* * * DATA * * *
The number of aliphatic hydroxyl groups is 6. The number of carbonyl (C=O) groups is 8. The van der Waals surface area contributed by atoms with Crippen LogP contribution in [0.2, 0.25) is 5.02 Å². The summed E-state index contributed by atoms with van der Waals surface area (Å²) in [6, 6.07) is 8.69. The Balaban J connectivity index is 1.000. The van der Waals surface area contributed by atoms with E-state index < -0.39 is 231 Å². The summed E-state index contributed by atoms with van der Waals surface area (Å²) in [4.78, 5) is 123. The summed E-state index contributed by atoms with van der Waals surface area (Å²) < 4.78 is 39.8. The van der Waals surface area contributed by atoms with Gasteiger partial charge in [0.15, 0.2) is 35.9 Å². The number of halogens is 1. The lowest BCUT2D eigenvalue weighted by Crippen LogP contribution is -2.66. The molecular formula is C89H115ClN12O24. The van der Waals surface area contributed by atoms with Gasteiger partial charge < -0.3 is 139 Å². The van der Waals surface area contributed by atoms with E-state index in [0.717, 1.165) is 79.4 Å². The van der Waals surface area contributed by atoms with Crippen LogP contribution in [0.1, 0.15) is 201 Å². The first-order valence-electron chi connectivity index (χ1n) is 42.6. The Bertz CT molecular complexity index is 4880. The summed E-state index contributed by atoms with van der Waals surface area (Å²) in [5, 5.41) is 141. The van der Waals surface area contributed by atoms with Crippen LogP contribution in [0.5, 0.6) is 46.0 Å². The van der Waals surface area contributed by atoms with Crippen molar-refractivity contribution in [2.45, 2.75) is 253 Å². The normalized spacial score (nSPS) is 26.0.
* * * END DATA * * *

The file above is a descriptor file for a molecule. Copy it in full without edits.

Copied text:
The number of aliphatic hydroxyl groups is 6. The number of carbonyl (C=O) groups is 8. The van der Waals surface area contributed by atoms with Crippen LogP contribution in [0.2, 0.25) is 5.02 Å². The summed E-state index contributed by atoms with van der Waals surface area (Å²) in [6, 6.07) is 8.69. The Balaban J connectivity index is 1.000. The van der Waals surface area contributed by atoms with E-state index < -0.39 is 231 Å². The summed E-state index contributed by atoms with van der Waals surface area (Å²) in [4.78, 5) is 123. The summed E-state index contributed by atoms with van der Waals surface area (Å²) < 4.78 is 39.8. The van der Waals surface area contributed by atoms with Gasteiger partial charge in [0.15, 0.2) is 35.9 Å². The number of halogens is 1. The lowest BCUT2D eigenvalue weighted by Crippen LogP contribution is -2.66. The molecular formula is C89H115ClN12O24. The van der Waals surface area contributed by atoms with Gasteiger partial charge < -0.3 is 139 Å². The van der Waals surface area contributed by atoms with E-state index in [0.717, 1.165) is 79.4 Å². The van der Waals surface area contributed by atoms with Crippen LogP contribution in [0.1, 0.15) is 201 Å². The first-order valence-electron chi connectivity index (χ1n) is 42.6. The Bertz CT molecular complexity index is 4880. The summed E-state index contributed by atoms with van der Waals surface area (Å²) in [5, 5.41) is 141. The van der Waals surface area contributed by atoms with Crippen LogP contribution in [0.5, 0.6) is 46.0 Å². The van der Waals surface area contributed by atoms with Crippen molar-refractivity contribution in [2.45, 2.75) is 253 Å². The normalized spacial score (nSPS) is 26.0.